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mesaSteeler
10-23-2010, 12:10 AM
Mendenhall grows into complete NFL running back
http://www.pittsburghlive.com/x/pittsburghtrib/sports/steelers/s_705691.html#
By John Harris
PITTSBURGH TRIBUNE-REVIEW
Saturday, October 23, 2010

Rashard Mendenhall's production this season tells a story of high risk and reward.

His ability to handle a heavy workload during quarterback Ben Roethlisberger's four-game suspension changed the Steelers from a passing team to a running team. Mendenhall is averaging an NFL-most 23.2 carries, and he's nursing a shoulder contusion than he said won't prevent him from starting Sunday at Miami.

The quick start has featured large doses of a back who previously ran with more finesse than force but now consistently hits the hole with power.

"This year, you see the guy they drafted: the dynamic speed, the ability to cut and bounce and hit outside, and then also the great cut-back ability," Cleveland defensive coordinator Rob Ryan said of Mendenhall, who rushed 27 times for 84 yards and a touchdown against the Browns last week. "He's a tremendous football player like he was in college."

Mendenhall started only one season at Illinois. In 2007, he set school records with 1,682 rushing yards and 17 touchdowns on the ground.

"I used to call him 'Raw-sheed.' I said, 'We need you to run angry,'" said first-year Youngstown State coach Eric Wolford, the running-game coordinator at Illinois during Mendenhall's record-setting season. "He does things that little running backs do sticking his foot in the ground, making you miss but he's a very powerful runner."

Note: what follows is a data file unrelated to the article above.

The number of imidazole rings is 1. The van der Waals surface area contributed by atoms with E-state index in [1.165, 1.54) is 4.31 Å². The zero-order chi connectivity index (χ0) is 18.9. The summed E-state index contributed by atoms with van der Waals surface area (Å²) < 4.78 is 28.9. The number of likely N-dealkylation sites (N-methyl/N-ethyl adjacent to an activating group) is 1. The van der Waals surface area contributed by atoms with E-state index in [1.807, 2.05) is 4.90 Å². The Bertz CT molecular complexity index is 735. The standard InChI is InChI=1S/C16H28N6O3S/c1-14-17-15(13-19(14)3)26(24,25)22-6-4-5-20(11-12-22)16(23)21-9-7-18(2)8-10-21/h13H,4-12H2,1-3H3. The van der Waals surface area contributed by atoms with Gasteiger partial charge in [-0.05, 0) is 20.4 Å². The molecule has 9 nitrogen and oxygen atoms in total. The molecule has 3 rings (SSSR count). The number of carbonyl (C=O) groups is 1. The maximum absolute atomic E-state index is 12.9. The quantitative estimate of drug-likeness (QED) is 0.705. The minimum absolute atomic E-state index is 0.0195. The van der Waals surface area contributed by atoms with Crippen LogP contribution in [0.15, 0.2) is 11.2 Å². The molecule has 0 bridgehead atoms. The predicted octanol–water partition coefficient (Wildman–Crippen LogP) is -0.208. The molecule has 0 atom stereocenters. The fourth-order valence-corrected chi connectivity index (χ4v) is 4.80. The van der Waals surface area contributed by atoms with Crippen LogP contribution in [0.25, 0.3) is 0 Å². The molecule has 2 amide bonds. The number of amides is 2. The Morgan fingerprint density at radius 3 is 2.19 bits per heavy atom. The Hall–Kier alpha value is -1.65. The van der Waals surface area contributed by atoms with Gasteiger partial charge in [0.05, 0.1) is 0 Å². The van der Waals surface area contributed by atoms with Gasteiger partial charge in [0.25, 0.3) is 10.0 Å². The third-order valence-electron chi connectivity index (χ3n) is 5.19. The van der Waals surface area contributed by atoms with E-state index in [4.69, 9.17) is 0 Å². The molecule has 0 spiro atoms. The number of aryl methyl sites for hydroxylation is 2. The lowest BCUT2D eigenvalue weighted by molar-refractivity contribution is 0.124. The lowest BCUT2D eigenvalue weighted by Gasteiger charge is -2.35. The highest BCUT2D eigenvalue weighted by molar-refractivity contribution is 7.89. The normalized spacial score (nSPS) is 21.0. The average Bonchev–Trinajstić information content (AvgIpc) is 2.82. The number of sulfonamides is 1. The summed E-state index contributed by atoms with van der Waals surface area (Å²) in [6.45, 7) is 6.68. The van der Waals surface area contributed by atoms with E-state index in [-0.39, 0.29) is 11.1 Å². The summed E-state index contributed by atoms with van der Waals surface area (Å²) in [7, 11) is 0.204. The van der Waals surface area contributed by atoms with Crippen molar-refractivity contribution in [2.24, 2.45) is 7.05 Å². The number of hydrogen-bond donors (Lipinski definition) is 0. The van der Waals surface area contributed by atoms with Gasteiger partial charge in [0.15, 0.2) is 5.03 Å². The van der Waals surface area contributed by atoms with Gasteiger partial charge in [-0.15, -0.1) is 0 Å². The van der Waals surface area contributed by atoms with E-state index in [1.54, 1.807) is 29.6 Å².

Mendenhall has found his comfort zone this season. He has rushed for 495 yards (a 4.3 average) and five touchdowns. Ball security is no longer a concern: He hasn't fumbled in 116 carries.

"It all revolves around your comfort level," Mendenhall said. "When you look at rookie running backs coming into the league, they're not fully themselves. They're trying to figure it out. You have to redefine your NFL personality.

"In college, I was more comfortable. I'm starting to get back to that. With experience, you become more and more like yourself. I know what works in certain situations. I can attack defenses more instead of reacting."

Woolford said Mendenhall has greater upside than other running backs selected in the 2007 draft because he has less wear and tear on his body. Baltimore's Ray Rice (910 at Rutgers), Chicago's Matt Forte (833 at Tulane) and Tennessee's Chris Johnson (624 at East Carolina) had significantly more carries than Mendenhall (388) in college. That trend has continued in the NFL, where Mendenhall has 371 fewer carries than Johnson, 277 fewer than Forte and 99 fewer than Rice.

"He's just starting to come into his own, and he doesn't have a lot of hits on him," Wolford said. "He's a durable guy. He's well-built. Structurally, he can handle it."

John Harris can be reached at jharris@tribweb.com or 412-481-5432.